Just when we're ready to crown the Golden State Warriors kings of everything, they appear human, emerging from the NBA's All-Star break worse for wear, seemingly bending to the austerity of an 82-game season.
That, or, you know, they're just bored.
Both theories have their place in the debate bucket following Golden State's 110-108 loss Monday night to the Brooklyn Nets.
Objectively speaking, there is nothing wrong with the Warriors. They still have one of the league's two-best records, still hold the top defense and still own the second-most potent offense.
Relatively speaking, the Warriors are not meeting expectations, the standards set by a performance so dominant that they were, at one point, on pace to be the second-best team in NBA history.
What's happened lately, while far from dire, is a sign of regression. The Warriors are 4-3 since the All-Star break, and they wrapped up their six-game Eastern Conference road trip playing .500 basketball. They now have a higher winning percentage against Western Conference squads than those from the East.
None of the Warriors' most recent shortcomings can be constituted as blowouts, and their loss to the Cleveland Cavaliers on Feb. 26 is but a footnote. They merely ran into a galloping giant on its own turf. The Cavaliers have the Association's best record since beginning the season 19-20, so on that night, the Warriors fell to an equal.
Still, it's difficult not to express some level of concern for a team that's spent most of this season flirting with perfection. The Warriors have developed this nasty habit of falling behind, even in victory.
In their Feb. 24 win over the plummeting Washington Wizards, they trailed by as many nine points. Against the Boston Celtics on Sunday night, they needed to erase a 26-point deficit. And in their loss to the Nets, they once again trailed by double digits and were forced to mount a late-game comeback, one that fell short despite Stephen Curry going supernova.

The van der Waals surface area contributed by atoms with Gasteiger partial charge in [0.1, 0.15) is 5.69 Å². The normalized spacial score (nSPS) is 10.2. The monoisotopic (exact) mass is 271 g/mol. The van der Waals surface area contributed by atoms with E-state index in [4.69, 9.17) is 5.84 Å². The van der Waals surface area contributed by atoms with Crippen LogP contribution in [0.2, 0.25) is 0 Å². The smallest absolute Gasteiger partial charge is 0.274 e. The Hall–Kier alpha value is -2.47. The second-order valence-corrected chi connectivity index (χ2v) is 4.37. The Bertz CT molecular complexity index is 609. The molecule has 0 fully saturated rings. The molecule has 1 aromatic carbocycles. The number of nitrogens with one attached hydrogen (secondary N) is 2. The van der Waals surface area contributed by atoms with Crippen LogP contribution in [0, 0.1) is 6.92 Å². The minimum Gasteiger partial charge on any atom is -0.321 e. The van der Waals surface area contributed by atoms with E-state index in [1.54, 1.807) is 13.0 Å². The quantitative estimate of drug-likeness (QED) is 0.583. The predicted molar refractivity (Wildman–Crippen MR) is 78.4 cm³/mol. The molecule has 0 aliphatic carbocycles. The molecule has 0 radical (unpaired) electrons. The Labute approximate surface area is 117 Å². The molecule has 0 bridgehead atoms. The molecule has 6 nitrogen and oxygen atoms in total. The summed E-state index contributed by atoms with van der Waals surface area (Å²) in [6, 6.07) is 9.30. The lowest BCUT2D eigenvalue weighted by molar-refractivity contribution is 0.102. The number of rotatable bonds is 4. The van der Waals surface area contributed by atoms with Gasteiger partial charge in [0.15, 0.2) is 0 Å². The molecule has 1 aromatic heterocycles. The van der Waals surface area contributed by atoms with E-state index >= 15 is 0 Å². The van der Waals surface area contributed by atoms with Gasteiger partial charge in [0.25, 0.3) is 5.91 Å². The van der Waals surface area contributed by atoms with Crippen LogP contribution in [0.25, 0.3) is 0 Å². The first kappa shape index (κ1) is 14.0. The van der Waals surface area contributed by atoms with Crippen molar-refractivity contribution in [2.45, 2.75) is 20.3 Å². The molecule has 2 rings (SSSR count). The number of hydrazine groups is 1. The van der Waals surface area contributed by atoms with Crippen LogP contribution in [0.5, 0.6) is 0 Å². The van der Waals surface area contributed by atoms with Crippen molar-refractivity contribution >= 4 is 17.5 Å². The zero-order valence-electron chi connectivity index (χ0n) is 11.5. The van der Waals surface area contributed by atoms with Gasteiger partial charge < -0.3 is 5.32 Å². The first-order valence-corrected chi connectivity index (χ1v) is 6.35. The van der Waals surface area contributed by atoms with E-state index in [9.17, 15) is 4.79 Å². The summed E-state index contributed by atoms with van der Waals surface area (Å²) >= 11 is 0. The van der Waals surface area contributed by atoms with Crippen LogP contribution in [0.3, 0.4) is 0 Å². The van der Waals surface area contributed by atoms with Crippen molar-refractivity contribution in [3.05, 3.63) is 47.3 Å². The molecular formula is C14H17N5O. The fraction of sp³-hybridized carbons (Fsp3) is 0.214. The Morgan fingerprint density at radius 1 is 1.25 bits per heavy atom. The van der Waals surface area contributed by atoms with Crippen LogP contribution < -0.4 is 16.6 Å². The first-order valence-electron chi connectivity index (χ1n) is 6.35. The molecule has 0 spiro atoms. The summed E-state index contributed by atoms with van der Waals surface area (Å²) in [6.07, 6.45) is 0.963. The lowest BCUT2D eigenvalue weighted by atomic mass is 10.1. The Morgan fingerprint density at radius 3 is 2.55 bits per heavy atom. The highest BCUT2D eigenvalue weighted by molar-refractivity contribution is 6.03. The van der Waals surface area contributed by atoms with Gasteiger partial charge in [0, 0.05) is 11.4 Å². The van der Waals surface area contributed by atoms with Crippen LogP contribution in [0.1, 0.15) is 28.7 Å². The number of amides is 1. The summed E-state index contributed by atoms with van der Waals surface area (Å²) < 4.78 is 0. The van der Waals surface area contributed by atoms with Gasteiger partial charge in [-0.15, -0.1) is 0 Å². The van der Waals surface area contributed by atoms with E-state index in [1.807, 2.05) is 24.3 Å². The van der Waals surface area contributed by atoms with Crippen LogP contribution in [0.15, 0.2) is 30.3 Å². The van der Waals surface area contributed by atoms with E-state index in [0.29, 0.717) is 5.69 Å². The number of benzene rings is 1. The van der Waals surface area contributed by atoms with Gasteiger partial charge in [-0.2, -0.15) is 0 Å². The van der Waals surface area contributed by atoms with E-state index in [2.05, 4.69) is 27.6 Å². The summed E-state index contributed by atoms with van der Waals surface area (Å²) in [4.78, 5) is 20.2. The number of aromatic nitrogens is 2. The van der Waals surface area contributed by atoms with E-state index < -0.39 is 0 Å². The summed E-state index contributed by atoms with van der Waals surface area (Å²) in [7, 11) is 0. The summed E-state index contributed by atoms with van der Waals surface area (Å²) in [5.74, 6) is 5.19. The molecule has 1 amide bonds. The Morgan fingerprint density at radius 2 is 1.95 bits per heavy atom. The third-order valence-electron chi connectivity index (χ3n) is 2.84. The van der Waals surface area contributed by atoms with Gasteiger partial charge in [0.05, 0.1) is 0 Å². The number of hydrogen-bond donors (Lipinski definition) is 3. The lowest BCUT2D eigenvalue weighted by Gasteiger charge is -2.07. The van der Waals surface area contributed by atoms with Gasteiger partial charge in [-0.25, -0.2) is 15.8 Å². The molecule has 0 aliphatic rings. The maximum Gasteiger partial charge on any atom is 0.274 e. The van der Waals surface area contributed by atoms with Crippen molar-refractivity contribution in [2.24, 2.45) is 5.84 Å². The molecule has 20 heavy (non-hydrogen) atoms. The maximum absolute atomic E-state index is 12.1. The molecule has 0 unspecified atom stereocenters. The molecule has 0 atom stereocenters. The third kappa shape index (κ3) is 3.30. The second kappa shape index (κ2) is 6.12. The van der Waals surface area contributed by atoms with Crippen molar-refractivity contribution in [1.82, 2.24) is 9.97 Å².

Falling and almost falling to clearly inferior opponents like the Celtics, Nets and Indiana Pacers has the Warriors looking uncharacteristically weak. Their offense has been fine, but their defense has inexplicably wrestled with below-board, point-piling attacks.
|Golden State: Then and Now|
|Warriors||Win%||Off. Rtg.||Rank||Def. Rtg.||Rank||Net Rtg.||Rank|
|Before the All-Star Break||82.4||109.6||2||97.3||1||12.3||1|
|After the All-Star Break||57.1||108.7||1||102.5||18||6.2||6|
For this particular decline, Ethan Sherwood Strauss of ESPN.com offers an explanation:
Ideally, a team would try hard constantly, never giving up, never relenting. That just isn't realistic as energy is finite and the long slog of the season can feel infinite. There's a reason the Warriors made two late, frenetic comebacks in their past two contests. That particular kind of defense can't sustain every game in March.
The Warriors are flip switchers, as the NBA terminology goes: a contender whose best is summoned selectively. On Sunday night, in a 106-101 win over the Boston Celtics, the switch arrived in time. On Monday night, it was perhaps a split second late.
To suggest the Warriors' respite from ideal basketball is voluntary feels absurd.
Deliberately curbed efforts might explain a surprisingly shoddy defense, but they are unable to offer insights into the finer struggles, such as Klay Thompson's and Marreese Speights' plunging field-goal efficiency.